Father’s Day Magic Trick!

I was playing with an interactive “touch the screen” style trick for father’s day. This is the type of trick where someone starts by touching a object, then spells/counts several times eventually ending up on an object that you know.

The cool thing that I noticed is that if you spell the three words HAPPY FATHERS DAY the math works out for each word for to make it easy.

To do this you’ll start with five objects. These could simply be little pieces of paper that say things about dads, or whatever. You will line these up. For simplicity, I’m going to just use the numbers 1-5.

1 – 2 – 3 – 4 – 5

Touch the one on the left. You are going to move one space per letter. You can move left or right, but only to the one next to it, you can jump spaces or from end to end. Spell HAPPY, moving one space per letter and keep touching that one.

You’re not on the one or the five, so I’ll eliminate those.

2 – 3 – 4

Now you’ll spell FATHERS moving one space for each letter.

You’re not on the four, so I’ll take that one away.

2 – 3

Now spell DAY, moving one space per letter.

You’re on the 2!

That’s a very simple interactive math trick you can do for father’s day!

-Louie

Pi Day Magic Trick

One of the things I do to try to keep creative is come up with tricks for holidays. While Pi Day 3.14 isn’t a traditional holiday, it’s a theme that I can create a trick for. Here’s a counting trick using Pi Day as the theme.

“We’ll the first 5 digits of Pi which are 3.1415, without the decimal, so we’re using: 31415”

“Let’s start on the first digit, so touch the three. Now you’ll spell “Pi Day” jumping one number per letter. You can move forward, or backwards for each jump, you just can’t jump from end to end. Go ahead and start jumping now.”

“Pi is a number that never ends and I’m going to guess you’re not on either end, so eliminate the 3 and 5. That leaves us with the 1, 4, and 1.”

“Using the number you’re touching, jump that many times, forward or backwards.”

“I’m guessing you’re not on the first number one. That leaves us with a 4 and 1.”

“Using the number you’re not touching, jump that may times.”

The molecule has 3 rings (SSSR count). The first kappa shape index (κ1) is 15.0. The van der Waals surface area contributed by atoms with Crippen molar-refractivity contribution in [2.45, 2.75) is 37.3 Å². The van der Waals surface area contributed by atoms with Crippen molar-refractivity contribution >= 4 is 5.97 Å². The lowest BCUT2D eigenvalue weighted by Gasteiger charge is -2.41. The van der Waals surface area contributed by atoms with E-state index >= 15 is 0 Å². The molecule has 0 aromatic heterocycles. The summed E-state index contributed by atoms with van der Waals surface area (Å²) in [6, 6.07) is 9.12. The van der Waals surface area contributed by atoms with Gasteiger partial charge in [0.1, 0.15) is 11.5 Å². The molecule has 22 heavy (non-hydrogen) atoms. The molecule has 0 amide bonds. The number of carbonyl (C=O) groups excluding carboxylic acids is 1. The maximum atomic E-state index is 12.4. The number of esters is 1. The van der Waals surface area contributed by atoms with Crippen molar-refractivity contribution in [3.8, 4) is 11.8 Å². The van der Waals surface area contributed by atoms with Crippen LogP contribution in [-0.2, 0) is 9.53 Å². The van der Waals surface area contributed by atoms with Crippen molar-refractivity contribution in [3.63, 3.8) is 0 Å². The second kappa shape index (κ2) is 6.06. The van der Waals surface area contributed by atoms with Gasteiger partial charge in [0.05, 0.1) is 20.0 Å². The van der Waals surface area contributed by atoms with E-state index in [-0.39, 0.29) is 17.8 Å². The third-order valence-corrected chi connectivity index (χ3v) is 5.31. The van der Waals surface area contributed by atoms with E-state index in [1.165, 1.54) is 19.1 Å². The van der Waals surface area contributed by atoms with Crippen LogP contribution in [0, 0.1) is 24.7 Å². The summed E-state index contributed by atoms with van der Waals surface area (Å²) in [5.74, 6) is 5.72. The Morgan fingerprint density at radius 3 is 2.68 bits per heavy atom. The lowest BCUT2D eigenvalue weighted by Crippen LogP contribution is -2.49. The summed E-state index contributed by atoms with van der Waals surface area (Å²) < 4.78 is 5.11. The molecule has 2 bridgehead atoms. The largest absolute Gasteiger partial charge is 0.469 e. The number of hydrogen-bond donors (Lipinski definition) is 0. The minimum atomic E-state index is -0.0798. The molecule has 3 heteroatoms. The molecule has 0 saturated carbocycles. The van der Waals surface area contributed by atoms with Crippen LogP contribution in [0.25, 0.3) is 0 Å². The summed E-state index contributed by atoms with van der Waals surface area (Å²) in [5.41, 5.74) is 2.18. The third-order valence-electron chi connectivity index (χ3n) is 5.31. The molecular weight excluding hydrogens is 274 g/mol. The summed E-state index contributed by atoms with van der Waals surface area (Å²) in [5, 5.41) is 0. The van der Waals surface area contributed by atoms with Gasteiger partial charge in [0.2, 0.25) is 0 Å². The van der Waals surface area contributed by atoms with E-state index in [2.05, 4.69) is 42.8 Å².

“You’re on the number one!”

There you to a simple trick that could be used as a social media video or as newsletter content!

-Louie

Human Calendar Stunt…

The other day I was at the Pike Place Market and walked by a street performing pitch and saw this:

Unfortunately Mr. Unity wasn’t there, so I can only form my opinion based on his milk crate stand.

It looks like he does the day of the week birthday calculation. This is something that I’ve personally never understood why is impressive. It’s clearly a math calculation, not a memorization feat (at least when I’ve seen it). And the end result is something that I didn’t know or have any connection to.

I think if it was reversed and you told the magician the day of the week you were born on and the year, and they told you your birthday, it’d be much cooler. However, I’m going to imagine that would ultimately give the magician a 20-25% success rate, unless there some some fishing for where in the month the birthday is.

-Louie

Body Magic by John Fisher

For years I’ve been interested in the book Body Magic by John Fisher. I like the idea of a book of tricks that just use your body, however the older edition when they popped up was priced usually at \$100+ and I wasn’t that curious about the contents.

It was republished a while ago and I finally picked up a copy:

I’ve only flipped through the book and it’s not quite what I expected. There’s more than physical magic, there’s some things like mnemonics in there and some math stuff. I’m not saying that those are bad things, but expected it to be all physical, not mental stuff.

I’ll probably have a different opinion once I actually read it!

-Louie

St. Patrick’s Day Magic Trick

Here’s a rough idea I had for a St. Patrick’s Day themed magic trick that’s a “touch the screen” style trick. You’ll need a four leaf clover with the leaves numbered 1 to 4.

The rules are people will jump on leave for each number, the can only go clockwise or counter clockwise, back and forth NOT diagonally. They also cannot pass the stem.

The touch any leaf, then count the number they’re touching, jumping one leaf per number.

They’re not on the 1, so remove that one.

Now they spell IRISH jumping one leaf for each letter.

You can now eliminate the 2 and 4 and reveal they are on the number 3!

NOTE: It might be good add a phase after they spell IRISH, where you eliminate the 4. Then have them spell LUCK, then eliminate the 2 and reveal they are on the 4. That might make it seem more random?

That math seems to checkout, and feel free to use this for whatever…

-Louie

Projector Bills…

I was scrolling through Instagram last night and came upon a picture of overhead projector bills.

I was thinking of what could be done with these. I think you could create a makeshift projector using the flashlight on your phone. If you combined that with a glass table I think you could do some fun stuff on the ceiling.

One thought was you could do a “touch the screen” type effect with the bills on the ceiling for a group of people.

If you have a \$1, \$5, \$10, \$20 and \$50 dollar bills and line them up in numerical order, you can do some spell count procedures to eventually force a bill. The basic routine would be:

• Touch a bill and spell the value of it (ie ONE), jumping one bill per letter and keep touching that bill